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Article by DailyStocks_admin    (08-04-08 06:15 AM)

Filed with the SEC from July 16 to July 23:

CoActive Marketing Group (CMKG)
Aquifer Capital Group said it has been a shareholder for almost a year and has increased its position, as it sees "solid management execution" reflected in recent financial performance. Aquifer intends to discuss with management the steps necessary to move the stock to more appropriate valuation levels. Aquifer Capital reported holding 402,475 shares (5.06%).

BUSINESS OVERVIEW

Corporate Overview

CoActive Marketing Group, Inc., through its wholly-owned subsidiaries Inmark Services LLC, Optimum Group LLC, U.S. Concepts LLC and Digital Intelligence Group LLC, is an integrated sales promotional and marketing services company. We develop, manage and execute sales promotion programs at both national and local levels, utilizing both online and offline media channels. Our programs help our clients effectively promote their goods and services directly to retailers and consumers and are intended to assist them in achieving maximum impact and return on their marketing investment. Our activities reinforce brand awareness, provide incentives to retailers to order and display our clients’ products, and motivate consumers to purchase those products, and are designed to meet the needs of our clients by focusing on communities of consumers who want to engage brands as part of their lifestyles.

Our services include experiential and face to face marketing, event marketing, interactive marketing, ethnic marketing, and all elements of consumer and trade promotion, and are marketed directly to our clients by our sales force operating out of offices located in New York, New York; Cincinnati, Ohio; Chicago, Illinois and San Francisco, California.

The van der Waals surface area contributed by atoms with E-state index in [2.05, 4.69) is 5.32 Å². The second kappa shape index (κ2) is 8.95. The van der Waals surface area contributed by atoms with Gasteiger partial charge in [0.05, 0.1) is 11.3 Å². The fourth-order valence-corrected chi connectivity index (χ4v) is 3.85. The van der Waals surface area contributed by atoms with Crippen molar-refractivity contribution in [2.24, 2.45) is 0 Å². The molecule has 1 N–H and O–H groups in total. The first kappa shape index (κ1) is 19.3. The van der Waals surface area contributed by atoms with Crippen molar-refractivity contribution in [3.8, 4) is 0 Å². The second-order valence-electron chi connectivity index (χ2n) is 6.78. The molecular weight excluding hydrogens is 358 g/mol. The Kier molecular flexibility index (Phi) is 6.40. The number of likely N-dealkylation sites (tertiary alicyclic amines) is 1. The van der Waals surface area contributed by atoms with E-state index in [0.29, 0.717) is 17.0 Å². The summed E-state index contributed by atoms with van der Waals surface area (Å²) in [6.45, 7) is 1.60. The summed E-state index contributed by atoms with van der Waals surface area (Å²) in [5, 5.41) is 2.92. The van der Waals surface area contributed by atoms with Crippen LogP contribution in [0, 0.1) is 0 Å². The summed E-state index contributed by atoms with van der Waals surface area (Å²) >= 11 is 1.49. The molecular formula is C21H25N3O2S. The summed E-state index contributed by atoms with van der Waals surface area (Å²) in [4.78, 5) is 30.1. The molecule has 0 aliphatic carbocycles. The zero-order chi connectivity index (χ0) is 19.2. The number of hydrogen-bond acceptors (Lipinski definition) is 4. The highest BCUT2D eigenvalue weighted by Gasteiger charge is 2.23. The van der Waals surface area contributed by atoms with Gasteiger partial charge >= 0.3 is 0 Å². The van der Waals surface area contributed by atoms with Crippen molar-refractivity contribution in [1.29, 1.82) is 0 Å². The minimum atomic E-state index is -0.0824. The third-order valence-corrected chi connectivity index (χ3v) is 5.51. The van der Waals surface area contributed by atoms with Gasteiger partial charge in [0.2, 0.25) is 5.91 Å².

CoActive was formed under the laws of the State of Delaware in March 1992 and is the successor to a sales promotion business originally founded in 1972. CoActive began to engage in the promotion business following a merger consummated on September 29, 1995 that resulted in Inmark becoming its wholly-owned subsidiary.

Our corporate headquarters are located at 75 Ninth Avenue, New York, New York 10011, and our telephone number is 212-660-3800. Our Web site is www.coactivemarketing.com. Copies of all reports we file with the Securities and Exchange Commission are available on our Web site.

What We Do

We use data and analytics to target and drive insight to optimize our clients’ marketing programs. Through the union of data, technology, creativity and a sophisticated marketing field force, we develop face to face and digital experiences that drive those consumers into a relevant relationship with the brands we promote. Our programs are designed to increase sales to targeted consumers and retailers while enhancing brand image. In contrast with general advertising, we provide specialized marketing services across a wide variety of communications channels, including “alternative media” channels, with the goal of increasing sales of our client’s products and services as a direct and verifiable consequence of our programs.

Utilizing our experiential marketing, loyalty marketing, digital marketing and retail promotional capabilities along with our analytic tools, we enable our clients to interact more meaningfully with their target consumers. Our strategy is to build a best in class data-driven, measurable, integrated marketing company that integrates experiential marketing, retail promotion, online marketing, customer relationship management (“CRM”) and loyalty programs into a highly optimized marketing architecture that can compete against any marketing organization in the United States.

Experiential Marketing